A portable power system that eventually could allow artificial-heart recipients to lead more normal lives underwent its first human test today, hooked up to William J. Schroeder's mechanical pump on two occasions for a total of more than an hour.
"It worked just fine," said Dr. Peter Heimes, the West German inventor of the 11-pound device, after this afternoon's first test, which lasted about 22 minutes. "I'm very happy it worked as expected." After the initial test, Heimes said Schroeder "reached his hand out to me and said thank you and then asked for some ice cream."
A second test tonight lasted about an hour. The results were fine, according to a hospital statement.
Reporting on the first test, Heimes said Schroeder's artificial heart skipped a few beats as the research team switched him off the external 323-pound machine that has kept him alive since last Sunday's surgery and on to the portable unit, a process that took less than three seconds.
The heart also stopped briefly when it was returned to the main power supply.
But the patient, who was described as "quite tired" today and suffering from post-surgery "blahs" after a restless night, "didn't recognize any differences," said Heimes.
Readings of the heart's activity levels did not vary significantly during the "very important" experiment, said Heimes. The only difference was a "little bit softer beating of the heart," he added. This results from a different and gentler pumping action that could ultimately produce less wear and tear on the valves in the mechanical heart.
"It's the beginning of the end of the view of the artificial heart as a cumbersome device that doesn't give people the quality of life they want," said Dr. Robert Jarvik, head of Symbion Inc. and inventor of the mechanical heart. His company also has a license on the Heimes power pack, and Heimes works for a new German subsidiary of Symbion.
Two years ago, during his 112 days on the Jarvik-7 heart, dentist Barney B. Clark was permanently attached by two plastic air lines to a 375-pound heart drive console. Given this restriction, critics questioned what kind of life he would lead even if he recovered.
The portable power pack, which can be worn over the shoulder and looks much like a camera bag, has been under development at the Heimholtz Institute in West Germany since 1977 but was only recently approved for experimental use in this country.
The federal Food and Drug Administration gave the Humana Heart Institute International permission to use the portable unit for up to three hours a day as part of this second artificial-heart implant.
Heimes said that the unit potentially could be used around the clock and allow its wearer to do "very normal" activities, or up to "75 percent of the maximum a human can do."
This would include moderate running and bicycle riding, but not something as stressful as running a marathon, he said.
The unit has its own microprocessor that automatically adjusts the heartbeat to the needs of the body, beating more slowly at rest and speeding up when exercising.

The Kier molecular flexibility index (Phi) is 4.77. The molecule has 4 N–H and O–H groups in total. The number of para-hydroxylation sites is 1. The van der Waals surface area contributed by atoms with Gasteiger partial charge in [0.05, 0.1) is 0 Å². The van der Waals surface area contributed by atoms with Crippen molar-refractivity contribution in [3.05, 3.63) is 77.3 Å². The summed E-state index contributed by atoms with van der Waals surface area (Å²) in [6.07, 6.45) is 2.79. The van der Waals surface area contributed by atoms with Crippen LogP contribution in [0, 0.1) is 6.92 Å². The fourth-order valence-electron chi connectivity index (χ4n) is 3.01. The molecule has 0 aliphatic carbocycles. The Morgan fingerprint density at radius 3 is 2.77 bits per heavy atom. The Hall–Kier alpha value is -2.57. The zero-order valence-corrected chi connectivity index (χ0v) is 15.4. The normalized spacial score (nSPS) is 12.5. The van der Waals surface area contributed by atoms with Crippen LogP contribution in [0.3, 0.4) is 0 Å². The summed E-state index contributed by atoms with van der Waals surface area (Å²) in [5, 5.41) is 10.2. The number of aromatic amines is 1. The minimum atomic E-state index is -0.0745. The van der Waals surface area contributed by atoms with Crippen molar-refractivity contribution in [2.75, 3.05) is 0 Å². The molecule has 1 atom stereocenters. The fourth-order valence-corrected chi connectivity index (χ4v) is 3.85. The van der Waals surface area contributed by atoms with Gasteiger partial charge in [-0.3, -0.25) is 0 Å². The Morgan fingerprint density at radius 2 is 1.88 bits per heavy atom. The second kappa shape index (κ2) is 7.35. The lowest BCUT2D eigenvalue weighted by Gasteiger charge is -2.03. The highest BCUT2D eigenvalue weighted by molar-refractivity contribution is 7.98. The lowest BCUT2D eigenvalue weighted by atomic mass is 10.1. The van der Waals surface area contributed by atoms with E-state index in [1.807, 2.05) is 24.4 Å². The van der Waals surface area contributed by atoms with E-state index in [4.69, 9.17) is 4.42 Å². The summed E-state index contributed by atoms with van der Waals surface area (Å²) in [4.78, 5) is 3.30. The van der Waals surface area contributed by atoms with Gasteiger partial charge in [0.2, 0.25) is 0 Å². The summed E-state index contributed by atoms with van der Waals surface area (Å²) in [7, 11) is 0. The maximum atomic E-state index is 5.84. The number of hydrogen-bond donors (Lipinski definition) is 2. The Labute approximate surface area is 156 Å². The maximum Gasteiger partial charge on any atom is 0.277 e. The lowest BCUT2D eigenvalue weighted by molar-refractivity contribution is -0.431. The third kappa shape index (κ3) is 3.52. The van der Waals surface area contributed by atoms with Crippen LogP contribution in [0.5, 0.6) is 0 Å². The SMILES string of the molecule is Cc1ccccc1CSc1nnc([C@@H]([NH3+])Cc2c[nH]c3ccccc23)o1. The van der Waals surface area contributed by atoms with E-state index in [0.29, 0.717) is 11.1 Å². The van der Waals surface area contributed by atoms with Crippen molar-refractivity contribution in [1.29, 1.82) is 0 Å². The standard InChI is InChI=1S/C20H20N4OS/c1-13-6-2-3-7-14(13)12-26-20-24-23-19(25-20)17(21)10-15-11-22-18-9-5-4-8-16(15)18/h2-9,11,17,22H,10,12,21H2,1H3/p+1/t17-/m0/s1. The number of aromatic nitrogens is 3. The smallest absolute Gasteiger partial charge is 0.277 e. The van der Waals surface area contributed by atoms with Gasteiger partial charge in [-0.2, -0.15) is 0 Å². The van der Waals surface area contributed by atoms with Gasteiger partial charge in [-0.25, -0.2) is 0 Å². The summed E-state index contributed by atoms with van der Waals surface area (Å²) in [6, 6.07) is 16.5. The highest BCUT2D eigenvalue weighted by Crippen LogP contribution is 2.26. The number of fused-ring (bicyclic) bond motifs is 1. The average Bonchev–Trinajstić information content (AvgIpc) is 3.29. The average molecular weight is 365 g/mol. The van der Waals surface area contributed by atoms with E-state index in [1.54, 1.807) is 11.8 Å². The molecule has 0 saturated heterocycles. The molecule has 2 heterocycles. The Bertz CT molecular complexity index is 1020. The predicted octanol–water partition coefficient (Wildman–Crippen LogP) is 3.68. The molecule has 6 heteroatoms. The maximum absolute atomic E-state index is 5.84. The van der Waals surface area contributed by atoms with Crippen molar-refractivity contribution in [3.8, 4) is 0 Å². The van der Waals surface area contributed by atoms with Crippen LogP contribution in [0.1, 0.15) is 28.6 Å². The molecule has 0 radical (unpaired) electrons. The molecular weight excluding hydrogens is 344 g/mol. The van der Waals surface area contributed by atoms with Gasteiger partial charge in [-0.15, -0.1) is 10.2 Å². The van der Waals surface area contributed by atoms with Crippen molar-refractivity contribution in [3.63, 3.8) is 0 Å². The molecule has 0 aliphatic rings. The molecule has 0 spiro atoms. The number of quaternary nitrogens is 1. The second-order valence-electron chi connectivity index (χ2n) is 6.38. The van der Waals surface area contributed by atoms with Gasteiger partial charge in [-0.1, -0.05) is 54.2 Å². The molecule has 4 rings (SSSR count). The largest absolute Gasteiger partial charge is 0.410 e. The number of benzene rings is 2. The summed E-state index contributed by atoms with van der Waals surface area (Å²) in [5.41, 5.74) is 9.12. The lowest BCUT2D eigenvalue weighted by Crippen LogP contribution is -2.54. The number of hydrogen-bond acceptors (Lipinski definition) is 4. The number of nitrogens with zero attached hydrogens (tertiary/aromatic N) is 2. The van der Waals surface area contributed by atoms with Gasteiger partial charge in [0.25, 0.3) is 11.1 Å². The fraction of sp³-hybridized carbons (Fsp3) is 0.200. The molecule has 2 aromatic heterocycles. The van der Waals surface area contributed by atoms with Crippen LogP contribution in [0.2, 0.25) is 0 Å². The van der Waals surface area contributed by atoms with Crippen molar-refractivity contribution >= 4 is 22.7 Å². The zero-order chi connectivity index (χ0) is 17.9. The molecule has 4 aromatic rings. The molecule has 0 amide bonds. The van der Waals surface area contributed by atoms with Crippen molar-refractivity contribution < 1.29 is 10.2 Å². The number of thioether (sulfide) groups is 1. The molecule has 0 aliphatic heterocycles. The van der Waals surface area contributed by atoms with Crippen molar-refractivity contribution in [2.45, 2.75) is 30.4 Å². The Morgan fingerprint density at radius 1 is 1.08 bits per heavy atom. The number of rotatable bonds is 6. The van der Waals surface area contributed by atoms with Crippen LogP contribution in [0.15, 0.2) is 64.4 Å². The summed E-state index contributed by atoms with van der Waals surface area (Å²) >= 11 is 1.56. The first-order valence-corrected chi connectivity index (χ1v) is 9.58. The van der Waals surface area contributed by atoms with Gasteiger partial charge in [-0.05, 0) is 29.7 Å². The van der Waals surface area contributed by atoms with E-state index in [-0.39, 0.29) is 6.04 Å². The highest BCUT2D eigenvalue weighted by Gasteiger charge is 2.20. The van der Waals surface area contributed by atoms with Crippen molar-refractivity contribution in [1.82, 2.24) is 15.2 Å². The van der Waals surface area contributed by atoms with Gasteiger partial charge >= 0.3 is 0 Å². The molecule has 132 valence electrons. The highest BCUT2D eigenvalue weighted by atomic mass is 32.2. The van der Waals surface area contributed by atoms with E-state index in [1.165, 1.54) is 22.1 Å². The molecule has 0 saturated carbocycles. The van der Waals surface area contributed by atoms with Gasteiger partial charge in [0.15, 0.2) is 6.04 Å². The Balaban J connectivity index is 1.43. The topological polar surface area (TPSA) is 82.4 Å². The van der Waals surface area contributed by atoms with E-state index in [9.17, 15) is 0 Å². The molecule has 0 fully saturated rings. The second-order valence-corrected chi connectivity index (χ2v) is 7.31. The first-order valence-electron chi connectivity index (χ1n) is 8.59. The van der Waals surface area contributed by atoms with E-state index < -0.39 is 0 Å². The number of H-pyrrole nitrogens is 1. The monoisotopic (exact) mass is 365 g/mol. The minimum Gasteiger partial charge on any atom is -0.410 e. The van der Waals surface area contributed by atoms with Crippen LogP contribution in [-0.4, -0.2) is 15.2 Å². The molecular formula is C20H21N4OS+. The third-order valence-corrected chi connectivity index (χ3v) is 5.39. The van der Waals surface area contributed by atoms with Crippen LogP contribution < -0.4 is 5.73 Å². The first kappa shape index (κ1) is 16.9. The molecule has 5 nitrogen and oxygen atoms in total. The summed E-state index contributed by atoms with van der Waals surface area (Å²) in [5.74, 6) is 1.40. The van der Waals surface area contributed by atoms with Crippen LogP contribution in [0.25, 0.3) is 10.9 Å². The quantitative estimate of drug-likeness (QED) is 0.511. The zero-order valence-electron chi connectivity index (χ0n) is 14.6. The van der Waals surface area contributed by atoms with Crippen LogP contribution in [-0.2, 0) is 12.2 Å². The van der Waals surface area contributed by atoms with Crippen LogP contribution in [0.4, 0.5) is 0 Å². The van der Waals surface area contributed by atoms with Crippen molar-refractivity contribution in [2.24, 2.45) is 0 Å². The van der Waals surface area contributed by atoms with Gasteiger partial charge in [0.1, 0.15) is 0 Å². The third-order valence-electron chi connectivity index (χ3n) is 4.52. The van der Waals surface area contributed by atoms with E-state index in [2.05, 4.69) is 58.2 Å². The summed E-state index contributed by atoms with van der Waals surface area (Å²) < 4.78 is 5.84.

The mechanical heart costs about $15,000 and the large power unit more than $40,000, Jarvik said. The portable pack costs about $10,000.
Until today the portable unit had been tested only on 54 animals, with the longest use for 17 days, said Heimes.
Both the large and small power systems drive the mechanical heart with air pumped through two lines in Schroeder's upper abdomen. The large console is plugged into electrical outlets, with a backup system in case of power failure. The Heimes unit is run by a rechargeable nickel-cadmium battery pack. The batteries run for about five hours but are designed to be changed without interrupting the functioning.
Heimes said he believes the unit is "100 percent safe," citing duplication of both the air compressors and the battery packs. An alarm sounds if one unit fails and it automatically switches to the backup systems, he said.
Heimes said he thought today's test was "significant" because the patient's condition remained stable before, during and after the switch from the large console. In days to come, Schroeder's time on the portable unit will be gradually increased, provided he is up to it, until the approved maximum is reached.
Today Schroeder, who was out of bed earlier this morning, was in bed resting when the portable unit was tested.
In today's morning medical update, Humana's Dr. Allan M. Lansing said that the 52-year-old Jasper, Ind., man had not slept well last night because of coughing episodes to clear his lungs, which have accumulated mucus since the surgery. Schroeder also had an eventful day yesterday, when he got out of bed for the first time. As a consequence, Lansing said that he hoped today to have him "rest as much as possible."
He described Schroeder as saying, "I'm just sort of very weary." Lansing said that this "syndrome I call the blahs" is a normal consequence of major surgery, one he often encounters in other open-heart patients several days after their operations. "It does not need to be treated. It goes away," he said.
Lansing acknowledged that doctors might have given their star patient too much activity yesterday. "We did it because he felt great . . . . We felt it would be good for him," he said.
Lansing said it was important for Schroeder to get more sleep, because exhausted patients in intensive care units can sometimes become confused and disoriented. He said there were no signs of mental changes in Schroeder that would be associated with "any brain problem."